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Congress Goes Virtual in Online World Hearing

Mike Musgrove

A Linden Lab worker put on her nicest black suit and her most formal pair of wings this morning, to help run a Congressional subcomittee hearing about online virtual worlds that was broadcast simultaneously in the company's own virtual world, Second Life.

Okay, this might be a little confusing, but here goes: A virtual depiction of the Rayburn House Office Building meeting room was projected on television screens on the wall, so that real-world attendees could take a look at the small virtual crowd that logged on for the event. Attendees logging in from Second Life, meanwhile, could watch the proceedings in a video screen projected on the wall of the virtual room. The real-world guests included executives from Linden Lab, IBM and a tech firm that helps nonprofit organizations take advantage of virtual worlds.

Sen. Ed Markey's avatar. (Courtsey of Rep. Ed Markey's staff)

A self-admitted group of virtual-world newbies, the politicians, led by Rep. Ed Markey (D - Mass.), asked a wide-ranging group of questions. In an era where technologies can catch on and become mainstream quickly, the Subcommittee on Telecommunications and the Internet wanted to know some basics. Could Second Life be used as a place to launder money? Are children safe in online worlds? Are there churches in there? Are you making any money?

"We have never seen any evidence of such activity going on in Second Life," said Linden CEO Philip Rosedale, on the matter of whether criminals could use his company's online world as a place to launder money. Rosedale argued that Second Life is a self-policing community, and that users would likely be quick to report any online behavior that seemed to indicate users posed any real-world threats.

Second Life audience. (Courtsey of Rep. Ed Markey's staff)

As the politicians and the witnesses discussed the potentials of the online virtual world, the online visitors logged on in Second Life chatted away on the screen in conversations that ranged from the topic at hand and beyond:

"I think senators are superdelegates but not all reps."
"I love flip4mac."
"They should really move the x and the c away from each other on the keyboard." (this following a warning that the video might freeze for "just a sex.")

On the real-world end, Rep. Jane Harman (D-CA) probably got the best quips out, joking that some people already think Congress is a virtual world, and that Markey was throwing the event merely to learn how to get to the next level in World of Warcraft.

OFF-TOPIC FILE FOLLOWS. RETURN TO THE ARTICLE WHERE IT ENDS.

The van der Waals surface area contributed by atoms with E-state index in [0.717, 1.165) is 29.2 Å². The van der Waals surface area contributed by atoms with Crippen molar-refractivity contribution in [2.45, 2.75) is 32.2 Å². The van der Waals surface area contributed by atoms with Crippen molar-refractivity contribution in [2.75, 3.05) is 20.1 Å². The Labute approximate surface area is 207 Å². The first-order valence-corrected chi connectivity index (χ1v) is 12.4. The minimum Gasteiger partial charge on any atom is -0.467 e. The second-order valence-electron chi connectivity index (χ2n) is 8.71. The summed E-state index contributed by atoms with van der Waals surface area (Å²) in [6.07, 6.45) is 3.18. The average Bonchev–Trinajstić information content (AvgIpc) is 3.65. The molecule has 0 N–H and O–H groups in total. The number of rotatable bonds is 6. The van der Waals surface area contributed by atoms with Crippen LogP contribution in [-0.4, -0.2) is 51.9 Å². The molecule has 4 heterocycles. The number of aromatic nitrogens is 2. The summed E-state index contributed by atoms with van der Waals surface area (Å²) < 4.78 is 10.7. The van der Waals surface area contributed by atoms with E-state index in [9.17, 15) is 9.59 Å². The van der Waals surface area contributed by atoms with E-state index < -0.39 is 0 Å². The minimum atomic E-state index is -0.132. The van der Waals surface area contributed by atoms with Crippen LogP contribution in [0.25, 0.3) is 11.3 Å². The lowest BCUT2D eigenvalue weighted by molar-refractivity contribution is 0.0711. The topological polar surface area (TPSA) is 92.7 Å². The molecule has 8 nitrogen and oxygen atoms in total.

The invite-only event was a bit less chaotic than the time, a couple of years ago, when Mark Warner, the former governor of Virginia, made a Second Life appearance and virtual participants floated across the room, apparently unable to control their avatars.

By Mike Musgrove  |  April 1, 2008; 2:09 PM ET  | Category:  Mike Musgrove
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Please email us to report offensive comments.

Is this for real, or is it April Fool's? Please tell me it's April Fool's.

If it isn't, it's just another thing the Subcommittee on Telecommunications and the Internet has done to show it knows nothing about the internet.

Posted by: TheRaven7 | April 1, 2008 10:17 PM

You still have the company listed as LINDEN LABS in the article. If you can change the Error in the first sentence, why can't you change it other places.

Posted by: Alexa | April 2, 2008 11:53 AM

"The real-world guests included executives from Linden Labs"

it's Lab.

Posted by: Don Q. | April 2, 2008 11:54 AM

I think only the media and those that are unfamiliar with video games are the only ones that play/use this "game". Seriously, please stop acting like "Second Life" is the second coming, it isn't and it never will be.

Posted by: Ricky Cokely | April 2, 2008 2:15 PM

"I think only the media and those that are unfamiliar with video games are the only ones that play/use this "game". Seriously, please stop acting like "Second Life" is the second coming, it isn't and it never will be."